Icelandic Geopower: Accelerating and Infrastructuring Energy Landscapes

Publikation: Bog / Antologi / Rapport / Ph.D.-afhandlingPh.d.-afhandling

Abstrakt

Mounting evidence of increasing carbon and nitrogen levels, warming and acidification of the oceans, as well as ongoing biodiversity loss, has led scholars within the natural sciences, particularly Earth Systems science and geology, to reconceive humans as geophysical force-makers with planetary effects. Such claims have prompted scholars within anthropology and science and technology studies (STS) to reconsider the varying specificities of the relationships within and between humans and the earth under conditions of environmental urgency.
This dissertation makes an intervention into these discussions through an ethnographic and practice based approach to the study of renewable energy. It does so by examining the production of geothermal energy in the Hengill volcanic zone in the southwest of Iceland. The analysis that is produced is based upon an engagement with the practices, ideas and concerns of some of the central actors connected to the volcanic zone as it is transformed into a controversial site of energy production for aluminium smelting. I draw upon varying analytical resources from within both anthropology and science and technology studies.
Conducting ethnographic fieldwork with those who make geothermal energy (geologists) as well as those who protest against its production (residents living in the vicinity of the volcanic zone) allows me to understand how geothermal energy is produced and resisted through particular sets of practices and technologies. At the same time it also allows for a detailed analysis of how the forces of the subterranean are converted into energy resources that are so valuable to the Icelandic nation. Successfully making these conversions, from forces to resources, requires not just complex technical work, but also a range of political initiatives. Carrying out ethnographic fieldwork with key actors allows me to examine how this complex techno-political work is carried out and to what effects.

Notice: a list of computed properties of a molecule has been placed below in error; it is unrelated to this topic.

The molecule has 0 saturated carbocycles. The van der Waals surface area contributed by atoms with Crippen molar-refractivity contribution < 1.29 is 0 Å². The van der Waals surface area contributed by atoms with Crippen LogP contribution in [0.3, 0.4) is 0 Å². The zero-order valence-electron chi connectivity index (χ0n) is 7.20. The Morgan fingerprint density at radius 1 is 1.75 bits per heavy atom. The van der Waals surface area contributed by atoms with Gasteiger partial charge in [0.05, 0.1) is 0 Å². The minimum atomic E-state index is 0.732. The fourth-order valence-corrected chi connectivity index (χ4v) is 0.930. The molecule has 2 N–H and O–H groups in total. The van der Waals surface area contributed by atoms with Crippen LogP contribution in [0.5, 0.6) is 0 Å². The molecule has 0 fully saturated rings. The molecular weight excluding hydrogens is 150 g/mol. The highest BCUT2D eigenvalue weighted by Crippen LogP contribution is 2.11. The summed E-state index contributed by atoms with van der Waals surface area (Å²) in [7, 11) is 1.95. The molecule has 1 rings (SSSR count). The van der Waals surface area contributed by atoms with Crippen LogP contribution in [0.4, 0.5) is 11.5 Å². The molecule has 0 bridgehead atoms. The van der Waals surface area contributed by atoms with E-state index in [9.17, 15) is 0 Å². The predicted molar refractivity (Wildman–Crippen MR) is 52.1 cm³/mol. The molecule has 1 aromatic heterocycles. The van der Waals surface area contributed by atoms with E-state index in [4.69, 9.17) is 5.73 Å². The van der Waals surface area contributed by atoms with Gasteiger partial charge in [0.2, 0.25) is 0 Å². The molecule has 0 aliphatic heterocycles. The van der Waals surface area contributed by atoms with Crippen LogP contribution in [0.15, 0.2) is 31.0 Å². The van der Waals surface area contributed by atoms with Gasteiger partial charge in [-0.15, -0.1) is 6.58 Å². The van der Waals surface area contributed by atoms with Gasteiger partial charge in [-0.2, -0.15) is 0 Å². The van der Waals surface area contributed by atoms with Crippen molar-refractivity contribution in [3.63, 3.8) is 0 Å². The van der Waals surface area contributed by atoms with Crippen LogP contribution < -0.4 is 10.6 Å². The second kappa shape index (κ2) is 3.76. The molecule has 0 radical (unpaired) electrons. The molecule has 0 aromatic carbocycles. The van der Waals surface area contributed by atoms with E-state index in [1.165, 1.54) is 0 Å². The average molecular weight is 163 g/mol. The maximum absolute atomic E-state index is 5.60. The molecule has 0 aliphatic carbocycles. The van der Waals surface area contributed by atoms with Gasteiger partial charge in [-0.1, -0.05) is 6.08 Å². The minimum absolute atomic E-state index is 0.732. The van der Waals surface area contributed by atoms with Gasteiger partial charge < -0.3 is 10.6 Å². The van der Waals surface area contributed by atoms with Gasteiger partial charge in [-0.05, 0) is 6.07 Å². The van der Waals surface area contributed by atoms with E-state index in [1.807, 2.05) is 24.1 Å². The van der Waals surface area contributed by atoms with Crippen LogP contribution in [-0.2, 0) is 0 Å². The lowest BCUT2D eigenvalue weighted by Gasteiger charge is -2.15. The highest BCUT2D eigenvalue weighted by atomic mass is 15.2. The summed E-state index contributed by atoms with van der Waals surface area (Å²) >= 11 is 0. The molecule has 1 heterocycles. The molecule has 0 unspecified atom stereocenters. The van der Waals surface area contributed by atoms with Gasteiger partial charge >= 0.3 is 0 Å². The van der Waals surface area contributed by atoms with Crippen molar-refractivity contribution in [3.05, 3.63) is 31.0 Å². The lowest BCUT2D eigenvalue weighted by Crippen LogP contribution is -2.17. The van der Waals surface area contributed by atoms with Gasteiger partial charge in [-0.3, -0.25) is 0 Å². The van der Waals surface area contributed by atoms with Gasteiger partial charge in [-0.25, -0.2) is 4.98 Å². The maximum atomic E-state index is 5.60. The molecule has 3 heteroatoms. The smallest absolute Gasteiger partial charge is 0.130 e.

However, drilling deep in the subterranean of a highly active seismic area is dangerous and risky. In producing geothermal energy, other consequences are produced along the way, the most prominent of which is “man-made” earthquakes. The derivative production of earthquakes in the volcanic zone leads me to analyse the geological, financial, and political conditions through which this volcanic landscape is being appropriated and transformed for energy production.
More specifically, this dissertation examines how the mixing of geological forces and the forces of capital are accelerating parts of the landscape, and generating new phase shifting thresholds. Examining events unfolding in Hengill through the analytics of acceleration and phase shifting thresholds makes a contribution to debates within anthropology and STS about how to conceptualise processes of rapid change. Accelerating, I argue, is not only a process of doing things more quickly and therefore a quantitative endeavour; it is, in fact, also a qualitative process, which can alter the very nature and composition of our world. Changes in speed can also lead to changes in kind.
The dissertation makes an intervention into these debates as technological and digital practices relentlessly quicken the pace of life, and at a time when collective human actions are seen to be accelerating ‘nature’ as the planet overheats. A focus on acceleration, therefore, allows me to analyse the urgent issues of energy supply and rapid environmental change both from a temporal and political perspective. Conceptualising the varying temporalities that emerge through such processes of acceleration, as well as the political responses to them is an important part of the work of this dissertation.


OriginalsprogEngelsk
ForlagIT-Universitetet i København
Antal sider306
ISBN (Trykt)978-87-7949-351-3
StatusUdgivet - 2017
NavnITU-DS
Nummer133
ISSN1602-3536

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